Artist's memorial to Grenfell dead on banks of Clyde
Brian Carey previously put up tribute to terror attack victims on Squinty Bridge.
Surrounded by piles of plastic letters, Brian Carey sorts through the alphabet to find the pieces he needs to spell out his latest artwork.
A helper sits on a folding stool nearby, carefully threading letters onto the railings on the banks of the River Clyde in Glasgow.
The pair are working on Brian's latest piece, a tribute to Mohammed Alhajali, the first named casualty of the Grenfell Tower fire.
Mr Alhajali is among the 79 people missing, presumed dead, after a blaze ripped through the 24-storey London tower block on June 14.
For the past few weeks, another of Brian's works has lined the railings of Glasgow's Squinty Bridge. It spelled out the names of the victim of the Manchester bombing on one railing, before those who perished in the London Bridge and Borough Market attacks were added on the opposite side.
"We all can't jump on a plane and see the memorials, be it Manchester, London, whatever. I think people from Glasgow appreciate something like that," explains Brian, from Auchinleck in East Ayrshire.
"A guy stopped and spoke to me on the bridge today and he says, shaking my hand, we're so proud to have work like that up here."
The 56-year-old artist did not seek permission from Glasgow City Council for the work. After it had been erected, the local authority allowed it to remain on the Squinty Bridge until June 18, at which point it had to be taken down.
Similarly, in 2015, another of Brian's installation on the structure - which consisted of hundreds of plastic crosses bearing the names of every British soldier killed in the Commonwealth - provoked controversy.
The council took down that makeshift memorial after it had received complaints from local residents.
Brian says he was so moved by the news of the atrocity at the Ariana Grande concert in Manchester that he had to act.
"When that hit the news I thought I need to do something, seeing as it was so close to home with the Scottish girl being involved," says Brian.
"I just went ahead, never bothered asking the council and hoped for the best. I put the Christian names of the 22 victims. To me it's more personal, people connect with the Christian name.
"I'm quite sure anybody who's lost someone in any of these disasters, apart from seeing their faces again, anytime they hear somebody just say 'Eilidh' or 'James', it will just bring it home to you."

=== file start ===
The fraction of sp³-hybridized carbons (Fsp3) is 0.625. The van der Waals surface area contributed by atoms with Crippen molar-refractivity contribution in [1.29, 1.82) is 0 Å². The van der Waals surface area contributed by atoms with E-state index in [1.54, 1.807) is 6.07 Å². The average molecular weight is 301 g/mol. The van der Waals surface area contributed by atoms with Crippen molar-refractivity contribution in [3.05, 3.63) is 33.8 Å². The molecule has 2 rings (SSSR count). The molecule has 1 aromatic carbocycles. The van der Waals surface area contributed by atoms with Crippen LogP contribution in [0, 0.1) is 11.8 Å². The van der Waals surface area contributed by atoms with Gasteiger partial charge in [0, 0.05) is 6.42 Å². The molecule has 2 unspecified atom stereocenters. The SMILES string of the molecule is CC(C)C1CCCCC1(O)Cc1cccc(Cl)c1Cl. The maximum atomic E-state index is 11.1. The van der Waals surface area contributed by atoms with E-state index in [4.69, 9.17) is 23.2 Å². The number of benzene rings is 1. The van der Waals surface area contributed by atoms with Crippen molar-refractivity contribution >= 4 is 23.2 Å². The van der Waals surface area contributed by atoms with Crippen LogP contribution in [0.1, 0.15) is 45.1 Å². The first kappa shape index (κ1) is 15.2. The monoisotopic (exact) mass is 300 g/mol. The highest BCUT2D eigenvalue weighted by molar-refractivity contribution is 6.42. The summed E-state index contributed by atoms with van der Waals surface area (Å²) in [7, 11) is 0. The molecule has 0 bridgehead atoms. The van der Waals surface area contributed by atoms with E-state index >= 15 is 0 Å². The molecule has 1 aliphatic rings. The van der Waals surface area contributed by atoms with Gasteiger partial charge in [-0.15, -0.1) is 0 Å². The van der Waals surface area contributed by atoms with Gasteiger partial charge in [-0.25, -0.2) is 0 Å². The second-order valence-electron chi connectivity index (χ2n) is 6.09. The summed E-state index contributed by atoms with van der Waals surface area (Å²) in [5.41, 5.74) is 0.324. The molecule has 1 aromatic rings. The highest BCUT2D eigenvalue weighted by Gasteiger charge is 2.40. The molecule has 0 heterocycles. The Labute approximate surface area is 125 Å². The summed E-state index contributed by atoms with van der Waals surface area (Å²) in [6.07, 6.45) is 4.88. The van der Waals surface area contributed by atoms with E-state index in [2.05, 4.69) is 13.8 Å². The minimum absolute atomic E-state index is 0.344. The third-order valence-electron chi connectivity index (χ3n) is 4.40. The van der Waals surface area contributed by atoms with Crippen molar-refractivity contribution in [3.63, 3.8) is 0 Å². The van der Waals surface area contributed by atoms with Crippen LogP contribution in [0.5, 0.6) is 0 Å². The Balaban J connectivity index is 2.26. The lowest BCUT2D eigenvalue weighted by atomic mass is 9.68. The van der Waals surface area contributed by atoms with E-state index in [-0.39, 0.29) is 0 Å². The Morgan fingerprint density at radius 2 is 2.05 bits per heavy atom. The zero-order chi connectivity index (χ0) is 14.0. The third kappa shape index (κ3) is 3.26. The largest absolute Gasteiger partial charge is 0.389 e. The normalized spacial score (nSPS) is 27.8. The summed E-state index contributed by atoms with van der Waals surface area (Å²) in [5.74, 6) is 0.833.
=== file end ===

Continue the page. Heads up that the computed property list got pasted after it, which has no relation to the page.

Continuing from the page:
Bunches of flowers and notes of condolences were left underneath some of the victims' names.
White ribbons were tied and Union flags affixed to the bridge railings. The name of Barra teenager Eilidh MacLeod, who was killed in the attack at the Ariana Grande concert at Manchester Arena, was decked with flowers.
The latest work, which has been installed on the banks of the River Clyde, again without seeking permission, uses the same plastic letters from the tribute on the Squinty Bridge.
Brian was joined by Syrian refugee Ahmad Jalloul in erecting the piece earlier this week.
It reads: "Prayers for our brother Mohammad Alhajali and all others affected by Grenfell Fire #lived #loved #laughed #cried #and shamefully #died."
Mr Alhajali, who was a Syrian refugee, was laid to rest this week after the London tower block fire.
Brian explains that the focus of his latest work is to bring people together, with many nationalities and ethnicities affected by the London blaze.
"I know how close all the Syrians are and they feel it, when something like that happens," he says.
"Not just for the Syrian guy but all nationalities. I try to get as many nationalities involved so we're all the same, working together for the right causes."
For Ahmad, working on the piece is important to him.
"[Brian] is sending a good message with this work of art," Ahmad says.
"For Syrian and for all people, we are here. God makes Arab, Muslim, Christian, black, white. We have one goal, all people together."
"As it should be," adds Brian.